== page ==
Last week Microsoft announced an initiative for their American customers running the consumer preview for Windows 8 that allows them to sign up for a chance to win stuff if they help the Redmond-based company make Windows 8 better. Among the stuff that you can win is free Windows software and some Xbox games.
Of course, the program is only limited to people based in the United States. If anyone’s been using the consumer preview recently, you’ll have noticed that all services that you can access on the Consumer Preview, including the weather widget, are only functioning if you’re in the land of the free. Of course, that means Maps also won’t work anywhere else in the world, and users who have valid complaints for the software working outside the US won’t be able to voice their opinions.
Of course, many people would just start complaining about the lack of the Start Button since its inclusion in Windows 95 all the way to Windows 7, but Microsoft’s looking for other things, deeper aspects to the OS they their design team couldn’t think up and that may help the OS to be more popular. We can look forward to some improvements to Metro and the way Microsoft introduces the new user interface to their customers, and its expected that many journalists from the likes of Tom’s Hardware and Anandtech will be putting in their two cents if they’re accepted into the program.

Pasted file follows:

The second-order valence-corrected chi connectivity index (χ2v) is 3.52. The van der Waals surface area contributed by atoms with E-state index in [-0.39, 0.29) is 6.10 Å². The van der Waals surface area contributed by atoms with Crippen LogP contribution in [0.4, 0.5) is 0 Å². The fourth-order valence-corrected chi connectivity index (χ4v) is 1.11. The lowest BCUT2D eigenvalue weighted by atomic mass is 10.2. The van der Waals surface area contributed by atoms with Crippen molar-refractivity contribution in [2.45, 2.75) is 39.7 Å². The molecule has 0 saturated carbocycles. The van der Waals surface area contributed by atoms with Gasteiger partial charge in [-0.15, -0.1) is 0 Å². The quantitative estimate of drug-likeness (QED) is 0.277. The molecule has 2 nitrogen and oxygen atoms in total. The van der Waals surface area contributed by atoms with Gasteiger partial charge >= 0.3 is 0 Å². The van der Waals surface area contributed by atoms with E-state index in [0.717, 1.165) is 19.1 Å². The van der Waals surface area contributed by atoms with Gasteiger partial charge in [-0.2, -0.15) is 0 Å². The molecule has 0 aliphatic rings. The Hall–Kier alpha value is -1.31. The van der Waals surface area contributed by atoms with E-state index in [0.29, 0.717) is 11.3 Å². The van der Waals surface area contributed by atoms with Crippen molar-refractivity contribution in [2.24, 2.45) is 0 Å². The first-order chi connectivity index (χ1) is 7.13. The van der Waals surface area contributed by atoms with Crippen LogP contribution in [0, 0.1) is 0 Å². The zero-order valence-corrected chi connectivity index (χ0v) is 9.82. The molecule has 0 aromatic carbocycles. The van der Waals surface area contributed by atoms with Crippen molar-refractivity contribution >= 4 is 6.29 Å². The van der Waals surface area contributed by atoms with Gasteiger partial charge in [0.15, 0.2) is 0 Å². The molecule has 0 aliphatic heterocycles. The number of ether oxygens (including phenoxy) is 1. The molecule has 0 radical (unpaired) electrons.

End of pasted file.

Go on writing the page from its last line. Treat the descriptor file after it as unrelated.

As for the program itself, its actually a random draw. No really, Microsoft will choose winners for the program from a pool of entrees and will use the opinions of the people who get to participate in their design and programming choices for Windows 8. So that means you may land up with average Joe next to Kevin Parrish, which might not be a bad idea as you get a more general view of things as the consumer sees them. So you can just lie about your country of origin, right?
Nope – the program already reached the full amount of participants within two days and you can’t get in any longer. Sorry guys, I know you wanted that Start button and Menu as much as I did. Looks like we might be stuck with it. But cross your fingers and hope against everything that the people who joined in might shape things up for the better.
Source: Tom’s Hardware
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